While this may help Michigan compete with Indiana and the other 23 RTW states on a national level, Sicilian said it’s simply shifting people around in lower-wage areas and that isn’t necessarily a good thing for the country overall.
Sicilian and Bartik both said there are other economic development factors that have more proven results and impact.
“If you are looking for policies that we know from numerous research studies that they positively affect the state’s economic development, right to work is not in that category,” Bartik said. “There are other policies for which you have far more evidence of success in boosting earnings per capita. For right to work, it’s not even clear that it does increase earnings per capita, and the estimates are all over the map.”
Bartik believes that large-scale investment in high-quality early childhood education programs is an essential component in economic development.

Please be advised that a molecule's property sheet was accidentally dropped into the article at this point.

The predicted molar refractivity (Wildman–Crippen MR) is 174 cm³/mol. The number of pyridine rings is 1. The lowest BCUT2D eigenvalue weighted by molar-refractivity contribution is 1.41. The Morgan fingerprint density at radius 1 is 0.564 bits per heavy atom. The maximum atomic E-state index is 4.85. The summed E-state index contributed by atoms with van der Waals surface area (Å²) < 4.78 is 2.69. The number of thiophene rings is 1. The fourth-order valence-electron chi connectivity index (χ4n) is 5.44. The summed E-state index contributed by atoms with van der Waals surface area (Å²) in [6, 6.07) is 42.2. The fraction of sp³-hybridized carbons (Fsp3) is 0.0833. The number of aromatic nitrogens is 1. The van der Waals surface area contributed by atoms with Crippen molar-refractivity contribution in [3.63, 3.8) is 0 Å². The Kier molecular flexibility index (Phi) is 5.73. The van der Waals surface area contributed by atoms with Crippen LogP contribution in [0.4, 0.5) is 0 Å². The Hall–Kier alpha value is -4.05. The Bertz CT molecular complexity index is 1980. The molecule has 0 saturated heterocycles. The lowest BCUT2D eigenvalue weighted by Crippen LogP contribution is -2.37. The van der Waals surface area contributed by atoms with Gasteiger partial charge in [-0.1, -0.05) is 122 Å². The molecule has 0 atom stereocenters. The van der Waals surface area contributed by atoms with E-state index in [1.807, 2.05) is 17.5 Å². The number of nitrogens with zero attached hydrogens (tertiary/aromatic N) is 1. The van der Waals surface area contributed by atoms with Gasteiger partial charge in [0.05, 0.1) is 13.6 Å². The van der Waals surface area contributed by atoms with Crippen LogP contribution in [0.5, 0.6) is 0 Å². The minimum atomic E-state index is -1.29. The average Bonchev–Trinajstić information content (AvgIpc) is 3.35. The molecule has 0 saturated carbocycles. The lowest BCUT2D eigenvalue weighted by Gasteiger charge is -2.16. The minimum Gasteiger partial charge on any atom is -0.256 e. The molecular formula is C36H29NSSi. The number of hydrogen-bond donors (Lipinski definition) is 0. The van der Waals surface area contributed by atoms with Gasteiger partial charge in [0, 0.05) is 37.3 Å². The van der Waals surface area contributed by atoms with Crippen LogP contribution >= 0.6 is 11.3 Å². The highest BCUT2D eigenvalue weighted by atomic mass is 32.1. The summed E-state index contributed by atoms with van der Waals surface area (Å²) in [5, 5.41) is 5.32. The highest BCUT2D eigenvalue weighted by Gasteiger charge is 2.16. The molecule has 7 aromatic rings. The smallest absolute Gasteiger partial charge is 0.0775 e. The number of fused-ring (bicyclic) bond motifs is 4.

“The basic idea is that if we invest in high-quality early childhood programs, such as preschool, for enough kids, we know from research that such programs will raise former participants' skills as adults,” Bartik said. “And enough will stick around in Michigan to increase the skills of the Michigan labor force significantly. And we know that higher skills will drive better economic development.”
Bartik also stated that customized job training, manufacturing extension services, summer school, career academies, adult job training and well-targeted tax incentives would also work to increase a state’s per-capita earnings, which he considers the appropriate bottom-line goal of economic development policies.
“I think you’d have to say, based on the research, that the economic development effects (of RTW) are uncertain, and there is some downside risk,” Bartik said.